Explain how the science below is actually put to use in ways that weren’t originally intended?Science - The synthetic ammonia process. Fritz Haber developed the synthetic ammonia process to...
Explain how the science below is actually put to use in ways that weren’t originally intended?
Science - The synthetic ammonia process.
Fritz Haber developed the synthetic ammonia process to help Germany make explosives during World War I. Now, it is used to make the nitrogen fertiliser on which half the world's population depends.
Explain how this science is actually put to use in ways that weren’t originally intended?
The discussion of the question reflects a major theme that has to be present within scientific research. Scientists' seek to make things better and more innovative. Presumably, they do so in order to satiate their own curiosity, present solutions to a problem that has vexed others, or to make the world better. However, when science becomes influenced, manipulated, or guided by other forces such as government or industrial interests, there is a greater chance to have its application different from its original intent. Haber is one of many scientists who saw their work appropriated to work for other ends that might have been divergent from the original purpose. At some point, science and scientists have to be mindful of how this process of influence can play a role in their findings and work.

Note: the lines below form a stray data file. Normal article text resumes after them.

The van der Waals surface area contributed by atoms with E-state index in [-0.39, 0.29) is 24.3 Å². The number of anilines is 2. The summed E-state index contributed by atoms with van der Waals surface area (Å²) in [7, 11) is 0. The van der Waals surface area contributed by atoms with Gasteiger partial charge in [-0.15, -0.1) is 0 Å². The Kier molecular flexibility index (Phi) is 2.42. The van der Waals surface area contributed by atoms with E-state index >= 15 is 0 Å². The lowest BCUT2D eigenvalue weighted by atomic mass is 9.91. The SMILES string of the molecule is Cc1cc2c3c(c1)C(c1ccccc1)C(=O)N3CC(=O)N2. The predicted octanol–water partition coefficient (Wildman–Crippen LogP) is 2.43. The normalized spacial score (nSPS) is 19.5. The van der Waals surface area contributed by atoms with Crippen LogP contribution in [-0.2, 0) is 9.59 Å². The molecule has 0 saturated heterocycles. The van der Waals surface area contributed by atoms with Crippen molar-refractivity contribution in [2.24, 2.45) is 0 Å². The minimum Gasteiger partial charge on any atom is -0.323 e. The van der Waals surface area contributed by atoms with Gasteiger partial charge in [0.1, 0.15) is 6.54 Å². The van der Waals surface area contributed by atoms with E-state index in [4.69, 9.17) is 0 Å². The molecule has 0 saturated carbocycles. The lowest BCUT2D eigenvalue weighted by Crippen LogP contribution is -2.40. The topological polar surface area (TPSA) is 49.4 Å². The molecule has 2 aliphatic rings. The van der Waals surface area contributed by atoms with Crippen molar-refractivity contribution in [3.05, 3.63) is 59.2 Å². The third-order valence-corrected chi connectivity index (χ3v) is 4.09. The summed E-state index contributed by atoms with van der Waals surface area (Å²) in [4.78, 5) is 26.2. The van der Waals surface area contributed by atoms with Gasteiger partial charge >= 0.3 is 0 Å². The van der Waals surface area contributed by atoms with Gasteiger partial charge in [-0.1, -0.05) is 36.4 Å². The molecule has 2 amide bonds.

One of great things about science is that scientist discover many things in the process of their research for which they were not even looking. By this fact alone, they are able to use these discoveries in way that they did not original even think of. Your example is a good one. Nuclear energy is another good example. On the one hand, you can make weapons; on the other hand you can create almost endless energy. If you want to research this even more, I suggest that you read Thomas Khun's Scientific Revolutions. It is a ground breaking book that was written in 1966, but is still has great insights. I will link a short review of the book.
It seems to me that you have already answered your own question.
If Haber invented this process as a way of making weapons in World War I, then presumably he intended it to be a way to kill people. Instead, people now use it to make fertilizer. So instead of killing people (as it was originally intended) it is now being used to allow people to live. This is clearly a use that was not originally intended.
This is not surprising. Scientific discoveries are often used in ways that their inventors would not have foreseen.